Formal education is also a key element in exposing students to many different disciplines. When students are allowed to experience many different subjects, they become well-rounded, and are better able to find their strengths and weaknesses. Exposure helps students become familiar with all fields, even those in which they decide not to pursue a career. It also helps spark curiosity in several different areas. This curiosity can lead to career choices. Developing skills in multiple subjects makes students more attractive to colleges. It also helps students become more comfortable in society.

By allowing each generation to build on the knowledge of all the generations before it, we are able to better our society. Whether the information is passed on by rote or by public schooling, each student learns skills essential to becoming a contributing member of society. Formal education introduces students to many different subjects, which allows them to make informed decisions about their career choices as well-rounded citizens, rather than being ignorant and making uninformed decisions. In doing so, educators have helped create another generation of informed citizens.

Music education is just as important as formal education to our society. Plato believed that in a state of nature, or ideal state, education of citizens included, and even emphasized, music and the arts (pg.5, Mark). Among all the art forms, music was the fist instituted in the public school system (pg.35, Birge).

Music education is important for many reasons. Like formal education, music education enhances our knowledge about our heritage and culture. In every culture, there is some kind of music, whether written or not, it is an integral part. Like history, cultural music is passed on through the generations. It is also important when learning about other cultures. A well-rounded student will know, not just a culture’s history, but also their music, which is unique to every culture. Sometimes cultural music varies within itself.

“Music is the best cordial to a person in sadness; it soothes, quickens, and refreshes the heart” (pg.31, Mark)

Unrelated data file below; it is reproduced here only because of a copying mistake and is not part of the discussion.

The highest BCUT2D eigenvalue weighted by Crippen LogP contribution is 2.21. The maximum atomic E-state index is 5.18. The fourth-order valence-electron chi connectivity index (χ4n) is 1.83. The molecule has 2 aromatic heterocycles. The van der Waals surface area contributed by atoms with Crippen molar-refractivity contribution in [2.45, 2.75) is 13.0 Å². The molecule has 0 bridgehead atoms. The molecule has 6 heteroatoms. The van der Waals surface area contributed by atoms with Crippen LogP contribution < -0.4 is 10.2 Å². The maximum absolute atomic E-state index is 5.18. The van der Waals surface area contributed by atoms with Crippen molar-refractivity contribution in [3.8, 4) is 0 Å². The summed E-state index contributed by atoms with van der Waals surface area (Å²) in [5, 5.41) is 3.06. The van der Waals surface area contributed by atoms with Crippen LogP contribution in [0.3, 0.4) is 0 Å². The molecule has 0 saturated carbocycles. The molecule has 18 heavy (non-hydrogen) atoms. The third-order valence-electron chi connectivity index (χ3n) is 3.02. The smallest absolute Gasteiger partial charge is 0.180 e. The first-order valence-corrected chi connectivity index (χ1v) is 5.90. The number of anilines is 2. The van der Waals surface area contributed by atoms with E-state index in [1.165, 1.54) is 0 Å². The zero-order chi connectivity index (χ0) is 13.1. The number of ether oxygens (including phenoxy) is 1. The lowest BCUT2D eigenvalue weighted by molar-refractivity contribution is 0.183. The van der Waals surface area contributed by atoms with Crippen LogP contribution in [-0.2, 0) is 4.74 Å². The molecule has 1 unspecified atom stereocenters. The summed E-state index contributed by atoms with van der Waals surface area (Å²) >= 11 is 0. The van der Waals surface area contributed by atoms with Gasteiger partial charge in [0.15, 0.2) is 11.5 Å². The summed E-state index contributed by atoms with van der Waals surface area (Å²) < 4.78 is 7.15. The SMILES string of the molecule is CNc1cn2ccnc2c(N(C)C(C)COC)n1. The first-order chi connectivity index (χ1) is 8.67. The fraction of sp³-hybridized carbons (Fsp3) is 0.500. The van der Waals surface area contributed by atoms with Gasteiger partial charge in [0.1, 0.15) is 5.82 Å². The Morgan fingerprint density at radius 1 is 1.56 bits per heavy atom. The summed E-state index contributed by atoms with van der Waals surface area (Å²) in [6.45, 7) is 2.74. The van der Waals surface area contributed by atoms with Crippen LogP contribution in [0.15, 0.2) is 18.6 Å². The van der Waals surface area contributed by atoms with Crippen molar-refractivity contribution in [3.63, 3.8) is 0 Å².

Music helps students express themselves where it would otherwise be difficult to. Because of this, music has the ability to improve the quality of student’s lives. Music is also a means of communication, one of the few that is understood world wide. Through music, students can communicate sadness, joy, or even anger. All students should be given this opportunity to connect with others on a different level. Without music, students would have a void within themselves that couldn’t be filled by other things.

Since President Washington, every president has had something to say about music in public education (pg.65, Mark). Bill Clinton said, “Learning improves in school environments where there are comprehensive music and arts programs.” And George Bush stated that, “Education prepares children for a lifetime of learning and enriches their quality of life…arts instruction is…a major building block in school curriculums.” (pg.65, Mark) Every one from Plato to George Bush has had an opinion, whether it be for or against, on education. Clearly, music and formal education are closely intertwined. Both encourage the growth of students by providing positive learning situations in which students are exposed to many different situations. When music and formal education are combined, a well-rounded and knowledgeable citizen is developed. Most importantly, both music and formal education aim at sustaining and encouraging the growth of society.